"The vanguard (of Islam) - the first of those who forsook (their homes) and of Those who gave them aid and (also) Those who follow them in good deeds. - Well pleased is Allah with them. As they are with Him. For them hath He prepared Gardens under which rivers flow. To dwell therein for ever. That is the Supreme Felicity."
Ideologically, the group is influenced by the writings of Sayyid Qutb, Maulana Maududi, Uthman Dan Fodio, Kalim Siddiqui, Ayatollah Khomeini, Hamid Algar and Muhammad Abduh. Organizational leadership has delivered numerous speeches in the United States and abroad, contributing their analysis and efforts to solve contemporary problems in the Muslim world and the urban America. The paramount goal of the movement is the establishment of a modern Islamic state, or Caliphate, governed by shariah (Islamic law). Imam Musa has indicated a dedication to avoid what he calls an "absolutist" outlook on the advancement of Muslims. For example, while the group does not personally advocate participation in the American political process as an ideal method for advancing Islamic issues in the US, he does not criticize groups who do. The As-Sabiqun philosophy stresses unity between the various Islamic organizations, regardless of methods, in the attainment of common goals. Cooperation on domestic social issues with like-minded non-Muslim groups is also encouraged, as long as Islamic ethics and morality are not compromised. Additionally, although the As-Sabiqun is a Sunni movement, they have publicly voiced support for Shia movements and organizations such as the 1979 Iranian Revolution and Hizbullah. Imam Musa has repeatedly stressed that the tendency by some Muslims to focus on the differences between Sunni and Shia Islam at this juncture in history is counterproductive to the goals of the Islamic movement as a whole.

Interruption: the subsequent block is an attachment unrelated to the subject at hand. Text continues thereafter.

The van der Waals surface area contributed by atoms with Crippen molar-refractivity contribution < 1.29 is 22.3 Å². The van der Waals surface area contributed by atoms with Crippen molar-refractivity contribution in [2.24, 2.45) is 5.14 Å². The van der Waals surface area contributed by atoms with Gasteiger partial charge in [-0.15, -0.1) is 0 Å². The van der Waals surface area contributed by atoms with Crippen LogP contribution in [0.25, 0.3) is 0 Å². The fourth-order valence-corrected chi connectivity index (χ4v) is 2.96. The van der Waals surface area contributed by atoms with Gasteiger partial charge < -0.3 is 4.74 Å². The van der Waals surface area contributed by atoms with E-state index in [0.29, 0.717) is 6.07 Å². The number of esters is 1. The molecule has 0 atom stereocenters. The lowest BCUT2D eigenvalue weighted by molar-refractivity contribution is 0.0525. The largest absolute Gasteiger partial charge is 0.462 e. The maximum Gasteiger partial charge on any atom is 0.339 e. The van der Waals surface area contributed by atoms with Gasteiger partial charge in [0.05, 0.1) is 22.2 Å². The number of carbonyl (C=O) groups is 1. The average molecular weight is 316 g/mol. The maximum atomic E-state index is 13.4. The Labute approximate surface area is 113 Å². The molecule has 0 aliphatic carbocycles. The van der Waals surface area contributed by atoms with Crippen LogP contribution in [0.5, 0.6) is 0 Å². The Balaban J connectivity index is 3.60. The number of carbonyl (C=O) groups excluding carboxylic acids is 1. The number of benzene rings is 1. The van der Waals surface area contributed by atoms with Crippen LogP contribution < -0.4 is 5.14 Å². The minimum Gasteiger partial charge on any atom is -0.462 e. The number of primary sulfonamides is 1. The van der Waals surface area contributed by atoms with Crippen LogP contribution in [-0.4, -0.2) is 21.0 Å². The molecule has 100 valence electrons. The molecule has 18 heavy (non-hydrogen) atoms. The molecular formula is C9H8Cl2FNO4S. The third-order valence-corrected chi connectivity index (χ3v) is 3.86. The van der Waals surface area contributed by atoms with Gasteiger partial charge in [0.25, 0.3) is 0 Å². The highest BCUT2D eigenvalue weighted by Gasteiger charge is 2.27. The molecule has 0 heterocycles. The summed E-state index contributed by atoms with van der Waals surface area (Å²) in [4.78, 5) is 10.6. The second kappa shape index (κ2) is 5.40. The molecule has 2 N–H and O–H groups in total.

Imam Abdul Alim Musa has recommended a list of five "Things to do Now", to facilitate personal development, which include:
Daily Islamic studies classes are given at the various As-Sabiqun masajid (mosques) across the country on a variety of topics including fiqh, hadith, Quran, seerah, strengthening family relations and analysis of contemporary political events. In addition, the As-Sabiqun movement runs an Islamic elementary school which provides students with both religious and secular education. They also provide youth mentorship, community food drives (especially during Ramadan), a prison outreach program, and employment assistance for ex-convicts.